Action A2. Assessment of the population status, habitat use and phenology of the target species (2017)
In this study, the population status of nine target species was assessed for 2017, namely of the two species of pelicans, the pygmy cormorant, four species of herons, the glossy ibis and the ferruginous duck. Methods included counts from vantage points from late January to May, late - period in situ visits and analysis of drone photos taken several times during the breeding period. Habitat use was assessed through observations at preselected and delineated suitable sampling sites in the period March-July. The winter of 2017 was extremely cold with very low temperatures in January resulting in a delayed arrival and onset of egg laying for the Dalmatian pelican (DP). The first DPs arrived at Prespa on the 13th of February. In total, 1310 DP breeding pairs were estimated at Prespa in 2017 and breeding performance was estimated to 0.95 fledged chicks/breeding pair. The first great white pelicans (GWP) were observed at Prespa on the 24th of February, but most of them arrived in April. A total of 649 breeding pairs of GWP were estimated in 2017 and their breeding success was estimated to the very high value -for the species and the area- of 1 fledged chick/breeding pair. In regards to the pygmy cormorant, the herons and the glossy ibis, the numbers of breeding pairs were equal to or below the average of previous years’ values. Great white egrets had a very low breeding success of 1 fledged chick/ breeding pair and only 50% of the breeding pairs managed to raise their chicks. The population of the ferruginous duck was estimated to be at least 10 pairs. As 2017 was a very dry year and consequently shallow water areas remained inaccessible to waterbirds, the habitat use counts are not considered typical and this is demonstrated in the results, i.e. the numbers of waterbirds observed at sites used extensively in previous years were very low this year. Low precipitation resulted in very low quantities of water flowing in the lake in spring from the whole catchment area. As a result, the water level of Lake Lesser Prespa remained low and as a consequence, waterbirds had a hard time finding suitable feeding sites. Management implications including non-intervention areas and firewalls for colonies’ protection are presented and discussed.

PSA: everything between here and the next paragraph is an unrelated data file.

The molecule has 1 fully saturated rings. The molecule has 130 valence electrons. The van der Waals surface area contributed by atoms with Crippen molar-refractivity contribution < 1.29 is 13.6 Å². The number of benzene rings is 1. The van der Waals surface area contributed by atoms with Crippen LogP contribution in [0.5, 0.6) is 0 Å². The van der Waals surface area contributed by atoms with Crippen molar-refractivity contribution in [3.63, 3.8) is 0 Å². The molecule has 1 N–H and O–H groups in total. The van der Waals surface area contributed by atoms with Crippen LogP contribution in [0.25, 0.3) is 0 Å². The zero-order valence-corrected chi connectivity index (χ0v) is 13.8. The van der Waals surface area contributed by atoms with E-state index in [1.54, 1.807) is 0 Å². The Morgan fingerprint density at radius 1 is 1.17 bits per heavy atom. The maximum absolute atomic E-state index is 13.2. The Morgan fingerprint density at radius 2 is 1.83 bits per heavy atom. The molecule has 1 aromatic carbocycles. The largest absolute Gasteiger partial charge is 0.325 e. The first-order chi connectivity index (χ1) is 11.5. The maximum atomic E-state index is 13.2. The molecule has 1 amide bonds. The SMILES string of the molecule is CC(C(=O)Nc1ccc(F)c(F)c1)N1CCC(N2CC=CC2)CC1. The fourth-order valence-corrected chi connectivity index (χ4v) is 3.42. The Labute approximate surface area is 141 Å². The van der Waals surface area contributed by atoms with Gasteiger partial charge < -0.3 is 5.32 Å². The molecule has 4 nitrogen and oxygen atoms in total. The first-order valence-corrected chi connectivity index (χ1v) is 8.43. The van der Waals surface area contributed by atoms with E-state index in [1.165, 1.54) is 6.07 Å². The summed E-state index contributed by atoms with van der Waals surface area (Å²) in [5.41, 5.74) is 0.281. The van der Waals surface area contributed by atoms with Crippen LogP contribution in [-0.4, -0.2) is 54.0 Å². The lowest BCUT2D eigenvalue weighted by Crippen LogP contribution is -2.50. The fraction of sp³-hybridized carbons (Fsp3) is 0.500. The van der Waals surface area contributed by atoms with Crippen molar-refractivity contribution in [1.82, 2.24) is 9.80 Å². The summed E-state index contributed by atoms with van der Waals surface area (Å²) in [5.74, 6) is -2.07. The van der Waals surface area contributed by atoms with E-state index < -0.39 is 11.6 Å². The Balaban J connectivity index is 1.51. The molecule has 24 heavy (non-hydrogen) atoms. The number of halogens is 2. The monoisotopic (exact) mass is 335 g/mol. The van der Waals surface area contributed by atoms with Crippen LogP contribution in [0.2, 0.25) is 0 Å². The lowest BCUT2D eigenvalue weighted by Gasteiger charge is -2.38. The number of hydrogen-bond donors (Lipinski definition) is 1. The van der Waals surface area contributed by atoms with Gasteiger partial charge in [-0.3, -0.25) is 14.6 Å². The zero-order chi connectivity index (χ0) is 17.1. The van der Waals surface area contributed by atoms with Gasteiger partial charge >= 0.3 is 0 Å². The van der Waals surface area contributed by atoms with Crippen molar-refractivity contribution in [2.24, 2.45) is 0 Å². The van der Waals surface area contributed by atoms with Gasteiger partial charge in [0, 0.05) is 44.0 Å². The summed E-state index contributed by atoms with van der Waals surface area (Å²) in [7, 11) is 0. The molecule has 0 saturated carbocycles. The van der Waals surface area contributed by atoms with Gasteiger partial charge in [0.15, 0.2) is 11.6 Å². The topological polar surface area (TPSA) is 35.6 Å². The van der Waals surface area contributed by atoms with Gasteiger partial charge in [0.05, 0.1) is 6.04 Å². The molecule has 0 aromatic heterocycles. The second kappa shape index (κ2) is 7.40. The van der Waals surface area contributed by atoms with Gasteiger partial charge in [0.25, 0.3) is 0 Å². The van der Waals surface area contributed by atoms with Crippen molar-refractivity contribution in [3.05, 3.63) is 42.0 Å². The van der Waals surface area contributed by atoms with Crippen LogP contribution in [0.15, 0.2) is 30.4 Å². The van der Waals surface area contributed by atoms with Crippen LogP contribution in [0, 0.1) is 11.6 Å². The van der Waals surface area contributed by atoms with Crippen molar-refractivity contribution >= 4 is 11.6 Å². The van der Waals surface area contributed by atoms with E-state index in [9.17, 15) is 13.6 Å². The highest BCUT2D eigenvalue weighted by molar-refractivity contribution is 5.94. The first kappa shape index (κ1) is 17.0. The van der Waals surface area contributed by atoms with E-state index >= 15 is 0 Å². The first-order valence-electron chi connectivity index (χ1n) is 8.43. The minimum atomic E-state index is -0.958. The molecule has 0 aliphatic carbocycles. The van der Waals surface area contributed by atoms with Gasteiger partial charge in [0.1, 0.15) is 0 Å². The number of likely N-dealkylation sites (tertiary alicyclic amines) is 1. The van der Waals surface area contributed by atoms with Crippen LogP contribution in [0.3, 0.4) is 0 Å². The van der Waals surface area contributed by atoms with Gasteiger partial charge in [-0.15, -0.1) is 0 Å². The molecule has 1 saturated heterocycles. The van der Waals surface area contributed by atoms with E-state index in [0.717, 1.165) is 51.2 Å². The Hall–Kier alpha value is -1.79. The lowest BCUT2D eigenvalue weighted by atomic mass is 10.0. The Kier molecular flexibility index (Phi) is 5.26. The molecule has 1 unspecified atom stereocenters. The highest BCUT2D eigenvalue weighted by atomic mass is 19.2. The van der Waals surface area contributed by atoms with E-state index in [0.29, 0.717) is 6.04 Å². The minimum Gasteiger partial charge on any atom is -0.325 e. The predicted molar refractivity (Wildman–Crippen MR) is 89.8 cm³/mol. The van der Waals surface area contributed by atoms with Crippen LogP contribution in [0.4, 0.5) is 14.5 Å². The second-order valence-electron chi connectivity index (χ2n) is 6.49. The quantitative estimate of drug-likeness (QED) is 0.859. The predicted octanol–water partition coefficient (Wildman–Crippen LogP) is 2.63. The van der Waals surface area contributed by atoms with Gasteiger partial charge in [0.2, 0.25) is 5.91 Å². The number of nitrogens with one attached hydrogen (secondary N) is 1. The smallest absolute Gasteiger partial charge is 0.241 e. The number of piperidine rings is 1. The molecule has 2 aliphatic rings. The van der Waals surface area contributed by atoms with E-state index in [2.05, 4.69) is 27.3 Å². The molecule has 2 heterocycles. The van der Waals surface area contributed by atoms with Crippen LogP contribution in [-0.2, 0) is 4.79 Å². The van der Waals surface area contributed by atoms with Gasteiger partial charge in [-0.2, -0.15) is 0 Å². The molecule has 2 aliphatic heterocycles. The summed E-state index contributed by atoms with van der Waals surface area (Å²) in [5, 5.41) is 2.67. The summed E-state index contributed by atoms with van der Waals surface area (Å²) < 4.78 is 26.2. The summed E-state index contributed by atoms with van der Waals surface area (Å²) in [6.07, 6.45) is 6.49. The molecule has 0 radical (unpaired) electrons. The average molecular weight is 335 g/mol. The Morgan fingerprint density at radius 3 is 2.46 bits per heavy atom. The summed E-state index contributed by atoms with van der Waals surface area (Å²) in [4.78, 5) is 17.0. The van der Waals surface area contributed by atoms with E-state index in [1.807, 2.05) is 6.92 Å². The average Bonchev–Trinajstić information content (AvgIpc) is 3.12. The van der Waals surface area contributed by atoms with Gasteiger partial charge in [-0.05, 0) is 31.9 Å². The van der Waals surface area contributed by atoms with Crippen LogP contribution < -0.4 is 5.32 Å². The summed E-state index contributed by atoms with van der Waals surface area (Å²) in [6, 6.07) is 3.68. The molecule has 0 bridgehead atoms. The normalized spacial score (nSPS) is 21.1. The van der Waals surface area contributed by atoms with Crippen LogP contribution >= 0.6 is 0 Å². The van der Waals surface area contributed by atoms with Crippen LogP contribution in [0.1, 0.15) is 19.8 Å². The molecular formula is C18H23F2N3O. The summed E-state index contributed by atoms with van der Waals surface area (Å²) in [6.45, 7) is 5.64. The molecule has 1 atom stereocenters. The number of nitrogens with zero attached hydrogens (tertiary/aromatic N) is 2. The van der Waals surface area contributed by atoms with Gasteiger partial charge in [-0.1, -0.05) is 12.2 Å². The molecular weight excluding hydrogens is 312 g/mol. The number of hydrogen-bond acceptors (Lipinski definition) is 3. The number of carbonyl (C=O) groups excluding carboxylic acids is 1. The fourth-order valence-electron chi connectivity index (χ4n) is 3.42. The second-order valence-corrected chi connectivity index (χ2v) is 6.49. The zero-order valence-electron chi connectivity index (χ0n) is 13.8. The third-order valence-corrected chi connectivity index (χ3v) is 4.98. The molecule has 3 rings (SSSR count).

Society for the Protection of Prespa, 2017. Assessment of the population status, habitat use and phenology of the target species. Report within the framework of the project “LIFE Prespa Waterbirds” (LIFE15 NAT/GR/000936).